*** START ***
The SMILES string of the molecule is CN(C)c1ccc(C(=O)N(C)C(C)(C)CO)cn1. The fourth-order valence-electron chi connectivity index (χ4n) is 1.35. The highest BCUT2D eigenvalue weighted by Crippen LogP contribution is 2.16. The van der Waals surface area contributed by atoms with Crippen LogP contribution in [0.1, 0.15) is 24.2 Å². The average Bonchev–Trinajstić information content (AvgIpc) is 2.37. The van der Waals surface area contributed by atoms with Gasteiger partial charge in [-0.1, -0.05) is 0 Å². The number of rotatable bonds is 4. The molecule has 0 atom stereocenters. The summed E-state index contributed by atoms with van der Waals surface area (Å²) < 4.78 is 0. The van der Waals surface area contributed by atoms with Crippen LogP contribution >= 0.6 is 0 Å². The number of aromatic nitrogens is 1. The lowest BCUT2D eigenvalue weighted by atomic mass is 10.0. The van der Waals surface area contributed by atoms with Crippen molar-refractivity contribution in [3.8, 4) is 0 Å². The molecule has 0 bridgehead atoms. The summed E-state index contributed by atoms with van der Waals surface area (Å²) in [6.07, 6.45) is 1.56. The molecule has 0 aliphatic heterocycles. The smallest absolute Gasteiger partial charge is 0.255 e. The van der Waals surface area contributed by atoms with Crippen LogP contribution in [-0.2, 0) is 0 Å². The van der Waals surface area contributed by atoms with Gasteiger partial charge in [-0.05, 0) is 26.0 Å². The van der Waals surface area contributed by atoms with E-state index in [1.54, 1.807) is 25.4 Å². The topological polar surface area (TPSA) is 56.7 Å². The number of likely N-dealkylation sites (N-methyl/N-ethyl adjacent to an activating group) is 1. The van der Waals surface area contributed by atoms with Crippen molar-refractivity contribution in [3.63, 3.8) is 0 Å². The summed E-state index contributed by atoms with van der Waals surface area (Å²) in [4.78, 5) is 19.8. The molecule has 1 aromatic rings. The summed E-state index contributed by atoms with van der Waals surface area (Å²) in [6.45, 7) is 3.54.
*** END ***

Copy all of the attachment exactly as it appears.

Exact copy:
The SMILES string of the molecule is CN(C)c1ccc(C(=O)N(C)C(C)(C)CO)cn1. The fourth-order valence-electron chi connectivity index (χ4n) is 1.35. The highest BCUT2D eigenvalue weighted by Crippen LogP contribution is 2.16. The van der Waals surface area contributed by atoms with Crippen LogP contribution in [0.1, 0.15) is 24.2 Å². The average Bonchev–Trinajstić information content (AvgIpc) is 2.37. The van der Waals surface area contributed by atoms with Gasteiger partial charge in [-0.1, -0.05) is 0 Å². The number of rotatable bonds is 4. The molecule has 0 atom stereocenters. The summed E-state index contributed by atoms with van der Waals surface area (Å²) < 4.78 is 0. The van der Waals surface area contributed by atoms with Crippen LogP contribution >= 0.6 is 0 Å². The number of aromatic nitrogens is 1. The lowest BCUT2D eigenvalue weighted by atomic mass is 10.0. The van der Waals surface area contributed by atoms with Crippen molar-refractivity contribution in [3.8, 4) is 0 Å². The molecule has 0 bridgehead atoms. The summed E-state index contributed by atoms with van der Waals surface area (Å²) in [6.07, 6.45) is 1.56. The molecule has 0 aliphatic heterocycles. The smallest absolute Gasteiger partial charge is 0.255 e. The van der Waals surface area contributed by atoms with Crippen LogP contribution in [-0.2, 0) is 0 Å². The van der Waals surface area contributed by atoms with Gasteiger partial charge in [-0.05, 0) is 26.0 Å². The van der Waals surface area contributed by atoms with E-state index in [1.54, 1.807) is 25.4 Å². The topological polar surface area (TPSA) is 56.7 Å². The number of likely N-dealkylation sites (N-methyl/N-ethyl adjacent to an activating group) is 1. The van der Waals surface area contributed by atoms with Crippen molar-refractivity contribution in [3.63, 3.8) is 0 Å². The summed E-state index contributed by atoms with van der Waals surface area (Å²) in [4.78, 5) is 19.8. The molecule has 1 aromatic rings. The summed E-state index contributed by atoms with van der Waals surface area (Å²) in [6.45, 7) is 3.54.